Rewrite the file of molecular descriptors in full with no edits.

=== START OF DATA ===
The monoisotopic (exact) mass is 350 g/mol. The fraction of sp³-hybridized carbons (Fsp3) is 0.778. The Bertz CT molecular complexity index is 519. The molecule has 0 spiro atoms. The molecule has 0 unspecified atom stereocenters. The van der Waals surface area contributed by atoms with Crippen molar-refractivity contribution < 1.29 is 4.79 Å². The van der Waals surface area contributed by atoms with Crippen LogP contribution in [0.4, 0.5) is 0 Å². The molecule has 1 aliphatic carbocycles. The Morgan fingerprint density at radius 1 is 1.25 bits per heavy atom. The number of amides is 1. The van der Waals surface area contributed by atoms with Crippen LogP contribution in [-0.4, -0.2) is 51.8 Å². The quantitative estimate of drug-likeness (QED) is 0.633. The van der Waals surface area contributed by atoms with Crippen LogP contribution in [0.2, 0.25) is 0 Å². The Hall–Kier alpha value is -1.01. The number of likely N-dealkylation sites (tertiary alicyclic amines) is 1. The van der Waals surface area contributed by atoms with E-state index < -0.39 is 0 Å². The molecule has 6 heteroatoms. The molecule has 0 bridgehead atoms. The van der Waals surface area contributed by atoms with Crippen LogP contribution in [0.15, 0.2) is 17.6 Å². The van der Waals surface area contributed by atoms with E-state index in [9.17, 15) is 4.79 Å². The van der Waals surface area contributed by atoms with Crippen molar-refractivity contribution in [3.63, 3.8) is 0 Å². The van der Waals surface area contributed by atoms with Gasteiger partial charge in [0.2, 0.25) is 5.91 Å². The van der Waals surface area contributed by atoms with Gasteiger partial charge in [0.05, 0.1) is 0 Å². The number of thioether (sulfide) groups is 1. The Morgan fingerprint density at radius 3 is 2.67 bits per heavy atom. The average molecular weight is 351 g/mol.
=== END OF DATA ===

The monoisotopic (exact) mass is 350 g/mol. The fraction of sp³-hybridized carbons (Fsp3) is 0.778. The Bertz CT molecular complexity index is 519. The molecule has 0 spiro atoms. The molecule has 0 unspecified atom stereocenters. The van der Waals surface area contributed by atoms with Crippen molar-refractivity contribution < 1.29 is 4.79 Å². The van der Waals surface area contributed by atoms with Crippen LogP contribution in [0.4, 0.5) is 0 Å². The molecule has 1 aliphatic carbocycles. The Morgan fingerprint density at radius 1 is 1.25 bits per heavy atom. The number of amides is 1. The van der Waals surface area contributed by atoms with Crippen LogP contribution in [-0.4, -0.2) is 51.8 Å². The quantitative estimate of drug-likeness (QED) is 0.633. The van der Waals surface area contributed by atoms with Crippen LogP contribution in [0.2, 0.25) is 0 Å². The Hall–Kier alpha value is -1.01. The number of likely N-dealkylation sites (tertiary alicyclic amines) is 1. The van der Waals surface area contributed by atoms with E-state index < -0.39 is 0 Å². The molecule has 6 heteroatoms. The molecule has 0 bridgehead atoms. The van der Waals surface area contributed by atoms with Crippen LogP contribution in [0.15, 0.2) is 17.6 Å². The van der Waals surface area contributed by atoms with E-state index in [9.17, 15) is 4.79 Å². The van der Waals surface area contributed by atoms with Crippen molar-refractivity contribution in [3.63, 3.8) is 0 Å². The van der Waals surface area contributed by atoms with Gasteiger partial charge in [0.2, 0.25) is 5.91 Å². The van der Waals surface area contributed by atoms with Gasteiger partial charge in [0.05, 0.1) is 0 Å². The number of thioether (sulfide) groups is 1. The Morgan fingerprint density at radius 3 is 2.67 bits per heavy atom. The average molecular weight is 351 g/mol.